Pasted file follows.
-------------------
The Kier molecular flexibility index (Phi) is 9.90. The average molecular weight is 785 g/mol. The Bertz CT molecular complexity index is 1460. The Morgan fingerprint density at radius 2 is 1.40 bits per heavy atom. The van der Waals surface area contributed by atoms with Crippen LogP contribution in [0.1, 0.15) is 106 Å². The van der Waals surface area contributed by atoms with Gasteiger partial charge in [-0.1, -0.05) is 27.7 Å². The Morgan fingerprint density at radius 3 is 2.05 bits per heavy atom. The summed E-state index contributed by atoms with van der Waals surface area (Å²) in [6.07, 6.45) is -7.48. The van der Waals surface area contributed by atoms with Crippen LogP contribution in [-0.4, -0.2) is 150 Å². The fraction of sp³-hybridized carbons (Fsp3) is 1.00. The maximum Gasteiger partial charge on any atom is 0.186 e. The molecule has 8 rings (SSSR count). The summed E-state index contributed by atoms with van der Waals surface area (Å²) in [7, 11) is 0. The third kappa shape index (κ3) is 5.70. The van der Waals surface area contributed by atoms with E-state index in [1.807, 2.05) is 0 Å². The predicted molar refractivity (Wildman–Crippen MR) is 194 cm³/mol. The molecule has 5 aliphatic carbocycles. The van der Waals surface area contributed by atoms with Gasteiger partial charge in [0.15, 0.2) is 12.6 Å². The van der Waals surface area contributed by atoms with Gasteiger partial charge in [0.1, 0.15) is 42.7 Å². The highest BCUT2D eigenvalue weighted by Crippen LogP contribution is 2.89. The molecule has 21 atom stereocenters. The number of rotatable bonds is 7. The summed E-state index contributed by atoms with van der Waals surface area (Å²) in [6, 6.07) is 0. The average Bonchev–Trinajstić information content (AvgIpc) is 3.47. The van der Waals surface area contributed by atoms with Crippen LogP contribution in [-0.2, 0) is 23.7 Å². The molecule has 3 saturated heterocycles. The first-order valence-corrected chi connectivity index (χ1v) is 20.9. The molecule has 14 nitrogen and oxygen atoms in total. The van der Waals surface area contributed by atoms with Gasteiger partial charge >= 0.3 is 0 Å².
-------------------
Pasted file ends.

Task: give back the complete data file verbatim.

The Kier molecular flexibility index (Phi) is 9.90. The average molecular weight is 785 g/mol. The Bertz CT molecular complexity index is 1460. The Morgan fingerprint density at radius 2 is 1.40 bits per heavy atom. The van der Waals surface area contributed by atoms with Crippen LogP contribution in [0.1, 0.15) is 106 Å². The van der Waals surface area contributed by atoms with Gasteiger partial charge in [-0.1, -0.05) is 27.7 Å². The Morgan fingerprint density at radius 3 is 2.05 bits per heavy atom. The summed E-state index contributed by atoms with van der Waals surface area (Å²) in [6.07, 6.45) is -7.48. The van der Waals surface area contributed by atoms with Crippen LogP contribution in [-0.4, -0.2) is 150 Å². The fraction of sp³-hybridized carbons (Fsp3) is 1.00. The maximum Gasteiger partial charge on any atom is 0.186 e. The molecule has 8 rings (SSSR count). The summed E-state index contributed by atoms with van der Waals surface area (Å²) in [7, 11) is 0. The third kappa shape index (κ3) is 5.70. The van der Waals surface area contributed by atoms with E-state index in [1.807, 2.05) is 0 Å². The predicted molar refractivity (Wildman–Crippen MR) is 194 cm³/mol. The molecule has 5 aliphatic carbocycles. The van der Waals surface area contributed by atoms with Gasteiger partial charge in [0.15, 0.2) is 12.6 Å². The van der Waals surface area contributed by atoms with Gasteiger partial charge in [0.1, 0.15) is 42.7 Å². The highest BCUT2D eigenvalue weighted by Crippen LogP contribution is 2.89. The molecule has 21 atom stereocenters. The number of rotatable bonds is 7. The summed E-state index contributed by atoms with van der Waals surface area (Å²) in [6, 6.07) is 0. The average Bonchev–Trinajstić information content (AvgIpc) is 3.47. The van der Waals surface area contributed by atoms with Crippen LogP contribution in [-0.2, 0) is 23.7 Å². The molecule has 3 saturated heterocycles. The first-order valence-corrected chi connectivity index (χ1v) is 20.9. The molecule has 14 nitrogen and oxygen atoms in total. The van der Waals surface area contributed by atoms with Gasteiger partial charge >= 0.3 is 0 Å².